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Report: Owners suggest “Carmelo rule” among many changes

Sep 30, 2011, 8:01 AM EDT

Carmelo Anthony AP

About half the NBA’s owners and a number of big-name NBA players have descended upon New York for what will be a crucial bargaining session Friday (and with any success through the weekend). This is likely the last chance to save a full NBA season.

The negotiations are going to be intense. The primary issue remains how to split up basketball related income — never doubt this is about the money. Here at PBT, we broke that down earlier.

The secondary issue in these talks was the owners’ insistence on an NFL/NHL style hard salary cap. That was a “blood issue” for the players, they were not going to accept it (fearing it would lead to non-guaranteed contracts). The owners have backed off that demand but to do so have attached a number of strings, including restricting “Bird rights” (the ability to go over the salary cap to re-sign your own player) to one a year and shortening guaranteed contracts. Some are negotiable, some not.

Marc Stein at ESPN listed a number of other items out there.

• The institution of a sliding “Supertax” that would charge teams $2 in luxury tax for every dollar over $70 million in payroll, $3 for every dollar over $75 million in payroll and $4 for every dollar for teams with payrolls above $80 million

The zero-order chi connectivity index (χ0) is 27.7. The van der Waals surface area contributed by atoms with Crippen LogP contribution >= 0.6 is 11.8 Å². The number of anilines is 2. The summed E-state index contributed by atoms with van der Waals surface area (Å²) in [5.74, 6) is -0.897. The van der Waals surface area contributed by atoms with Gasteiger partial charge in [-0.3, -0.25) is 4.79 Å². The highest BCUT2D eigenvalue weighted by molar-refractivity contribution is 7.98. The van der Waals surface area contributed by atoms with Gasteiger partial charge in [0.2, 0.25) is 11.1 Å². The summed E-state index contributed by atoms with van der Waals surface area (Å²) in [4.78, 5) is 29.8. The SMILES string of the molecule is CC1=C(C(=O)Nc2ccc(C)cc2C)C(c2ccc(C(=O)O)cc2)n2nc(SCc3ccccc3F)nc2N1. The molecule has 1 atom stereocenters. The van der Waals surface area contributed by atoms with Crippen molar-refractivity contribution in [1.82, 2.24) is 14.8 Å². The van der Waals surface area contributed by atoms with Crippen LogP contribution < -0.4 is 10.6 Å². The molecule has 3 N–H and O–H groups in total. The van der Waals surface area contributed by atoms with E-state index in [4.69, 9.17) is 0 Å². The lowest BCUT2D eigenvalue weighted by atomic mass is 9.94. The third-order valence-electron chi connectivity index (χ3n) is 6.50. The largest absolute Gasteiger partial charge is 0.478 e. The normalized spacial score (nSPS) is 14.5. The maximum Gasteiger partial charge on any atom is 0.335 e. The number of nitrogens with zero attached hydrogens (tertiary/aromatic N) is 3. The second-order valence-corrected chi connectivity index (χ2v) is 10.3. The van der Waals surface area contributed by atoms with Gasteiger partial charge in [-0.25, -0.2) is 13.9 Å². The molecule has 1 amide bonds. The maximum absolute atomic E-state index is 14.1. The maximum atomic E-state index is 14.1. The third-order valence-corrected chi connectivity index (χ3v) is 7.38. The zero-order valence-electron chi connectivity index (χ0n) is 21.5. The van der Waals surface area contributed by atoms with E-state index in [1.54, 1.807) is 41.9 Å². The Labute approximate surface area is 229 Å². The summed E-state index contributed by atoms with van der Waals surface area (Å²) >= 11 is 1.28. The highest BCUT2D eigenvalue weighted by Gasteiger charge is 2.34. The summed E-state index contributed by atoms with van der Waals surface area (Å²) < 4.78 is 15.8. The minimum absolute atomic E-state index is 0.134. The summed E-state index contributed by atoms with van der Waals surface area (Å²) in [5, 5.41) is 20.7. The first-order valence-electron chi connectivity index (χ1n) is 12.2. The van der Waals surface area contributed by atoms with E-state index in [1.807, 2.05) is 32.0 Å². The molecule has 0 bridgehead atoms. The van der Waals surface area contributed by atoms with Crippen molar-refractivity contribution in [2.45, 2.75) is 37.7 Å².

• Reducing the annual mid-level exception, which was valued at $5.8 million last season, to roughly $3 million annually and limiting mid-level contracts to a maximum of two or three seasons in length as opposed to the current maximum of five seasons

• A new “Carmelo Rule” that would prevent teams — as the New York Knicks did in February with Anthony — from using a Bird exception to sign or extend a player acquired by trade unless they are acquired before July 1 of the final season of the player’s contract

• The abolition of sign-and-trades and the bi-annual exception worth $2 million

The “Carmelo rule” would force teams to do what Utah did with Deron Williams — trading him a year out — or risk losing him for nothing.

Also on the table are things the players would fight for a long time, including salary rollbacks. But this is a list of things that are negotiable, some will be on and some will be off.

For the players, keeping guaranteed contracts (most in the NBA are) and a soft salary cap have been the priorities. To keep those things they are going to have to give in on some of the above.

It’s going to be an interesting weekend. We will see what the real priorities of both sides are.

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